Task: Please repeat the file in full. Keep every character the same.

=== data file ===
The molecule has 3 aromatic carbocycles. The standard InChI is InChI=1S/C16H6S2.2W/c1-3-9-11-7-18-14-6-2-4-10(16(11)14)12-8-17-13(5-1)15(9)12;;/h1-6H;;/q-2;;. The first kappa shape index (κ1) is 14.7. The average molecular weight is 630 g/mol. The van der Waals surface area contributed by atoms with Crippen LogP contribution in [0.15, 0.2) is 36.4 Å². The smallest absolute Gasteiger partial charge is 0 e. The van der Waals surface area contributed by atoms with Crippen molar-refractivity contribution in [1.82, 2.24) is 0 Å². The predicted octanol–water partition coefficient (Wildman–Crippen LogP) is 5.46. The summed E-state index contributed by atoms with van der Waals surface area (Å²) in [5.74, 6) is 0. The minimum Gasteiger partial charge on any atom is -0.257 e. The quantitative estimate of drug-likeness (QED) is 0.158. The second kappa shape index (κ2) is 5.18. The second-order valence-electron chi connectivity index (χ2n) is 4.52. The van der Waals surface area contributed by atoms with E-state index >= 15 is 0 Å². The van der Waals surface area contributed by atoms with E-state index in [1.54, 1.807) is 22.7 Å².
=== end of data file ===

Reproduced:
The molecule has 3 aromatic carbocycles. The standard InChI is InChI=1S/C16H6S2.2W/c1-3-9-11-7-18-14-6-2-4-10(16(11)14)12-8-17-13(5-1)15(9)12;;/h1-6H;;/q-2;;. The first kappa shape index (κ1) is 14.7. The average molecular weight is 630 g/mol. The van der Waals surface area contributed by atoms with Crippen LogP contribution in [0.15, 0.2) is 36.4 Å². The smallest absolute Gasteiger partial charge is 0 e. The van der Waals surface area contributed by atoms with Crippen molar-refractivity contribution in [1.82, 2.24) is 0 Å². The predicted octanol–water partition coefficient (Wildman–Crippen LogP) is 5.46. The summed E-state index contributed by atoms with van der Waals surface area (Å²) in [5.74, 6) is 0. The minimum Gasteiger partial charge on any atom is -0.257 e. The quantitative estimate of drug-likeness (QED) is 0.158. The second kappa shape index (κ2) is 5.18. The second-order valence-electron chi connectivity index (χ2n) is 4.52. The van der Waals surface area contributed by atoms with E-state index >= 15 is 0 Å². The van der Waals surface area contributed by atoms with E-state index in [1.54, 1.807) is 22.7 Å².